Taiwan’s motorists wait at the intersection of civility and chaos for effective law enforcement to change from red to green
The News Lens
By: Wayne Pajunen
Usually well-mannered Taiwanese are widely recognised as friendly people, ever willing to help with
directions often even walking a lost traveler to their destination. However, when essential laws are not enforced a frightening number of customarily considerate Jekylls transform into terrorizing Hydes.
Aspects of Taiwanese society are analogous to the 19th century Scottish novella “Strange Case of Dr Jekyll and Mr Hyde.” A classic tale described as, “An examination of the duality of human nature, an inner struggle between good and evil or civilization versus barbarism.”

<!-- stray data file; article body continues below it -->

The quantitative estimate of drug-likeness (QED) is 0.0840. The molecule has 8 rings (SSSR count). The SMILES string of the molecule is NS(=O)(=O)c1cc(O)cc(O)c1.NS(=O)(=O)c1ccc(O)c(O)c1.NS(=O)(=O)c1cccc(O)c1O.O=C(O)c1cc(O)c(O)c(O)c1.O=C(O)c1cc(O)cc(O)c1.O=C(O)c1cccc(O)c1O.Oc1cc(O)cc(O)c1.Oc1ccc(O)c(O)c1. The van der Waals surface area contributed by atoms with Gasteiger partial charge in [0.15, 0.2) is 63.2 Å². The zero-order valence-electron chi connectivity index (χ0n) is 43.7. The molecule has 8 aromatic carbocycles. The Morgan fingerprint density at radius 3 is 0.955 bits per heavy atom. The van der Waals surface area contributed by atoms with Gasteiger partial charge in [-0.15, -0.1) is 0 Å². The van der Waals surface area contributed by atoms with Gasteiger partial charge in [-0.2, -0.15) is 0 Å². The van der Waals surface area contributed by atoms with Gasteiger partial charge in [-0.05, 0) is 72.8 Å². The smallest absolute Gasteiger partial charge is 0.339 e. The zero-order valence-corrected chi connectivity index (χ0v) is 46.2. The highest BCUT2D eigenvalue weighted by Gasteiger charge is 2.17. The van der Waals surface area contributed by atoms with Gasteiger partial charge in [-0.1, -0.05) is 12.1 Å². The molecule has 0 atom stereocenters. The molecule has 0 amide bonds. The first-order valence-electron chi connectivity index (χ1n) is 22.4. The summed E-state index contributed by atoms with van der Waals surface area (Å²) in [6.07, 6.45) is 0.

Robert Louis Stevenson’s good-natured Dr. Jekyll is transformed to dangerous self-indulgent Mr. Hyde by a well-intended serum gone wrong. Likewise, what may have originally been well-meaning indifferent applications of Taiwan’s laws have only condoned lawlessness fomenting uncivilized Hyde-like alter egos detrimental to civil society.
Taiwanese and Canadians are generally considered friendly peoples and both nations also share well-maintained roads but when driving in Taiwan a chilling divergence of experience prevails.